Trading the S&P/DJIA spread

Discussion in 'Index Futures' started by esc_trader, Dec 22, 2002.

  1. Selling at 31-33
    #31     Jan 3, 2003
  2. I haven't calculated exactly what the margin is for the spread with IB. I believe it is about $3500-$3700, which seems reasonable, but I'm sure there are more favorable terms among other futures firms if that is of primary importance in your trading.
    #32     Jan 3, 2003
  3. Sell (adding to position) at 35-37
    #33     Jan 3, 2003
  4. esc trader.Thanks for your posts. I have a ? . do you do the spread 1 for 1 i.e buy 1 e dow and sell 1 emini? Thanks
    #34     Jan 3, 2003
  5. Thanks to all who have shown interest in this thread.

    This is some of the methodology that I use in trading this spread.
    I have seen it done by dividing one price by another and using that ratio (and other variations), and of course, there are other equally valid methods being used. I prefer to do it this way, just so that I use whole numbers and can calculate quickly in my head if necessary.

    Multiply the S&P price by 9.5 and subtract the DJIA price (front month futures on both). This gives me a whole number price for the spread, for instance I may be "selling the spread" at 30 and buying it at 22. Each point is worth $5 per contract.

    9.5 is roughly DJIA divided by S&P, and is used as the multiplier for that reason (and to get our "hypothetical mean", that is, the value the price should revert to - around 0). DJIA is roughly 10 times the value of S&P, and since the point value of S&P = $50 and DJIA $5 contract = $5, the ratio of contracts is 1:1 (S&P emini to DJIA $5 multiplier), so "selling the spread" refers to selling 1 S&P and buying 1 DJIA. The opposite for buying the spread.
    #35     Jan 4, 2003
  6. Gost


    Tnx for reply, esc_trader!

    Answering my own question actually the best way to find out margin for various situations for IB clients to simulate a trade in demo mode, although prices there are fake, but margin calculation seems to be real.

    What I found out, that overnight maintenance for ES/YM spread is about 4500 USD, which is less then just adding one margin to another (that would make a 4850) but still a way higher then it would be logical for this spread.

    For example 2 contracts of NQ/ 1 contract ES spread will have about 2000 only. But this spread is significantly more volatile. The only explanation I found, that YM is other exchange product and therefore risk calculated much higher then for CME own products... But that's my assumption only.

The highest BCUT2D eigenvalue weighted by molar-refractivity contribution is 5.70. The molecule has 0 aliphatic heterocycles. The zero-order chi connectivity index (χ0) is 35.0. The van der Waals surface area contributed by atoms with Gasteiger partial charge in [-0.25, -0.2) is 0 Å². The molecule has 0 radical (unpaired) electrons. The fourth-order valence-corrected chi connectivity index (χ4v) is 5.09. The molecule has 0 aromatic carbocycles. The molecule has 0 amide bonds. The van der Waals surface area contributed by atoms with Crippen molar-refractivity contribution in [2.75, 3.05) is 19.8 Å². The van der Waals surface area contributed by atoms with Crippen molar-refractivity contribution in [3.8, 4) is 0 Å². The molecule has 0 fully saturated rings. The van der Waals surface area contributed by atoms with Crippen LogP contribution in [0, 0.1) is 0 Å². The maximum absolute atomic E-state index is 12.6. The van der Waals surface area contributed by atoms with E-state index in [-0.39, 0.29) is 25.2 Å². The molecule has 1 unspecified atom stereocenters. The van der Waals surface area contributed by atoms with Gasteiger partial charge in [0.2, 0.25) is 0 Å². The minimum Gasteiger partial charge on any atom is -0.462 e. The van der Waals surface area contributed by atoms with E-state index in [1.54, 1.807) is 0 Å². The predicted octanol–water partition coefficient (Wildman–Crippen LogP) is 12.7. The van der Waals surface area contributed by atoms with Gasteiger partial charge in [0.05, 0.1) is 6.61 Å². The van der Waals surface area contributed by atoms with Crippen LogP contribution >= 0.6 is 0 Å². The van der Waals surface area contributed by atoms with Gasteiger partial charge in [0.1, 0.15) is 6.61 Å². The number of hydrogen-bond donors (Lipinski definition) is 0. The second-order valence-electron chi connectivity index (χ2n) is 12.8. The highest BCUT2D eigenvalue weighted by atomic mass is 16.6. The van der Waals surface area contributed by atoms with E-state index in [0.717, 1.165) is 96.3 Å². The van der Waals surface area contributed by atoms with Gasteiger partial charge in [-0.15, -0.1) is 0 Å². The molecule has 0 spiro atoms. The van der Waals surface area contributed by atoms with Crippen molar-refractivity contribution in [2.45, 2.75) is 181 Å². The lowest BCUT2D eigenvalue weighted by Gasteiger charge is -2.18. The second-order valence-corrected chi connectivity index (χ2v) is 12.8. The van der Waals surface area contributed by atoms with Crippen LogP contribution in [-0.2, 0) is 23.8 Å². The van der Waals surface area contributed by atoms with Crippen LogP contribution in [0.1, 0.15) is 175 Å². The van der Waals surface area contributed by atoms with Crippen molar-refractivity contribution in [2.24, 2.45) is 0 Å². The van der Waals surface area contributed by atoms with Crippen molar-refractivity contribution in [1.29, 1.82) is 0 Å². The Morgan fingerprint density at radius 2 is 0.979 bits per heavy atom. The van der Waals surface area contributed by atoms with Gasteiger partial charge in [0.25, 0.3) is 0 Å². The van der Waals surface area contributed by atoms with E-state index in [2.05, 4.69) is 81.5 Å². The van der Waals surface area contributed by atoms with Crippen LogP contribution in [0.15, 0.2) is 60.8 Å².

#36     Jan 4, 2003
  7. nugya


    Hi esc_trader,

    Thank you for sharing this info with us. I have one question;

    What is the historical limits of your spread?e.g has the spread ever been to 100 levels?(+/-)

    #37     Jan 5, 2003
  8. I don't know the historical correlation, beyond looking at the daily correlation roughly over the past year, just to get a general idea.

    My opinion is that historical data provides poor indication of future results and may be even be detrimental when providing a false sense of security. (You get the idea here that I don't put much faith in standard deviations and historical patterns)

    Of course, a trend in the spread price is the risk in this type of trading. I have observed that the spread usually is not subject to trend except during periods of overall market trending, and will take at least a few days to do so significantly. I try to keep my holding periods as short as possible (seconds to minutes is preferable), to get as many profitable trades as I can to compensate for the losses I will have to take when a trend in the spread sets in, which from my experience may happen over a period of a few days.
    #38     Jan 6, 2003
  9. ptt


    I have been following your method. This went pretty far against your position today, when do you call it quits?
    #39     Jan 6, 2003
  10. Sorry, didn't post any trades today, I was tied up on other spreads - very hectic and busy day here. I likely would have traded in and out of the SPY/DIA today. There looked like some opportunity to get out of the current short positions around 40 early in the day, but I saw later that it was in the 60s, so I just left it alone today.

    The risk going forward, in my opinion, is a string of up days. The frantic buying makes the spread more volatile.
    If we see pullback in the mkts tomorrow we may see some reversion. I'll try to post trades in the SPY/DIA tomorrow. Personally, I'm going to hold these for the time being, but if we can get down to the low 40s near the open, I will likely close these out, and start trading the range we see tomorrow.
    #40     Jan 6, 2003